6 Historian Charles Francis Adams felt that the Antinomian Controversy could not properly be appreciated if it were approached from a theological point of view. Adams, , Three Episodes of Massachusetts History (Boston, 1892) cited in The Antinomian Controversy, 1636–1638: A Documentary History, pp. 10–11Google Scholar. However David Hall disagrees with Adams' dismissal; the social event cannot be understood without careful consideration of the theological.
8 Stoever, William K. B., ‘A Faire and Easie Way to Heaven: Covenant Theology and Antinomianism in Early Massachusetts (Middletown, Connecticut: Wesleyan University Press). 1978, p. 24Google Scholar. Stoever provides the most detailed and precise analysis of the historical and theological data available to date, though his partisanship in favour of the ‘Elders’ of the Bay Colony against John Cotton, in the end, makes his study essentially an apology for Calvinist Scholasticism.
9 Hall notes that three editions of Winthrop's Short Story of the Rise, reign and mine of the Antinomians… were bought up eagerly by English Puritans hoping to find a way to deal with the crop of Antinomians that sprang up after the Puritan Revolution broke out in 1640. Prefatory notes to Cotton, John, The Way of Congregational Churches Cleared, in The Antinomian History, pp. 396ff.Google Scholar
10 Winthrop, John, A Short Story of the Rise, reign, and ruine of the Antinomians, Familists & Libertines, in The Antinomian Controversy, pp. 219ff.Google Scholar
11 Stoever, pp. 24–25.
12 Just how modest these revisions were is apparent when one looks at the final discussions between Cotton and the Elders of the Colony as they came to reconciliation. See: Cotton, John, A Conference Mr John Cotton Held at Boston With the Elders of New-England, and The Way of Congregational Churches Cleared, also by Cotton, in The Antinomian Controversy, pp. 173–198 and 396–437.Google Scholar
13 In the end it was her claim to having received direct divine revelations that provided the pretext for her banishment. ‘The Examination of Mrs Anne Hutchinson’. pp. 311ff. Also see: ‘A Report of the Trial of Mrs Anne Hutchinson before the Church in Boston’, pp. 349ff. Both in The Antinomian Controversy.
17 The growth of this contention may be seen in the correspondence between Cotton and Thomas Shepard (dated before june 1636), between Peter Bulkeley and Cotton (mid-1636) and in the remarkable series of question and answer documents between the Elders and Cotton (during the year of 1637). The Antinomian Controversy, pp. 24–198. The fullest presentation of the views of the Elders to appear in this series of documents was published in the Hall edition for the first time, in the form of ‘The Elders Reply’, pp. 60ff. The most complete exposition of Cotton's views during the debate appear in John Cotton's ‘Rejoynder’ which stands, on its own, as one of the most remarkable documents of New England theology, pp. 78ff.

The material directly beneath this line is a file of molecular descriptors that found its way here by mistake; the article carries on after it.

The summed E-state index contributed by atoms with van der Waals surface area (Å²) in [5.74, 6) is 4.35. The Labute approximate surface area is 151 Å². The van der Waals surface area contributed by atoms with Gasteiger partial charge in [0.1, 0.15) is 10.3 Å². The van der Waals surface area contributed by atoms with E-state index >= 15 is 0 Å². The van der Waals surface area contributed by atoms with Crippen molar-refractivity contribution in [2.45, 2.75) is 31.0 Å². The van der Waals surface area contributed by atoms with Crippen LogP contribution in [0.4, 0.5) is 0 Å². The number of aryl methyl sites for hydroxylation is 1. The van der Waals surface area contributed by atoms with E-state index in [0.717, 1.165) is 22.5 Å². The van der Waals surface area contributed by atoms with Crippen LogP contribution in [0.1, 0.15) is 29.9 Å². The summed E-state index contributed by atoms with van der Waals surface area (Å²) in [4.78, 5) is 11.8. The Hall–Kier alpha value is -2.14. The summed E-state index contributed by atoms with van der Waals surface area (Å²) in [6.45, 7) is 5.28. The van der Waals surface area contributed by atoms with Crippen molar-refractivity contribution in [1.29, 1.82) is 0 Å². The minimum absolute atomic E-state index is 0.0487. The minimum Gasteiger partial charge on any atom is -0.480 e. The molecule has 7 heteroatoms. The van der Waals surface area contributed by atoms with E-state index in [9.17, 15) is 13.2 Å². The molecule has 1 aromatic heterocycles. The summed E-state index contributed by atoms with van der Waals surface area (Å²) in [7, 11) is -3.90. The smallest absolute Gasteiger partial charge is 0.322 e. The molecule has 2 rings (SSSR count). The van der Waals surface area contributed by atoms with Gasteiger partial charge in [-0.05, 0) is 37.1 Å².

18 Stoever, p. 10.
20 To understand the theological discussion more clearly this study will focus upon Cotton because his was the mostsophisticated, and the original, statement of the socalled Antinomian viewpoint in the Colony. All other colonial Antinomian statements in the controversy were derived, distorted as they sometimes became, from his more careful and subtle statements. The English Puritan, Thomas Shepard's influential works, in particular, will provide the focus for the present examination of the Elders' position.
21 Stoever, p. 10.
22 David D. Hall, ‘Introduction’, p. 6. Cf. Stoever, pp. 10–11. Also see: ‘The Examination of Mrs Anne Hutchinson’, The Antinomian Controversy, pp. 318f. Mrs Hutchinson should not, however, be understood simply as a wild enthusiast with a muddled mind. Her sharp answers to the judges' interrogations prove this. Cf.John Wheelwright, ‘A Fast-Day Sermon’, the sermon preached on January 19, 1637, which shattered the peace of the colony and led to Wheelwright being found guilty, in March, of ‘sedition’ and ‘contempt’: crimes for which he was banished from the colony. The Antinomian Controversy, pp. 152–172.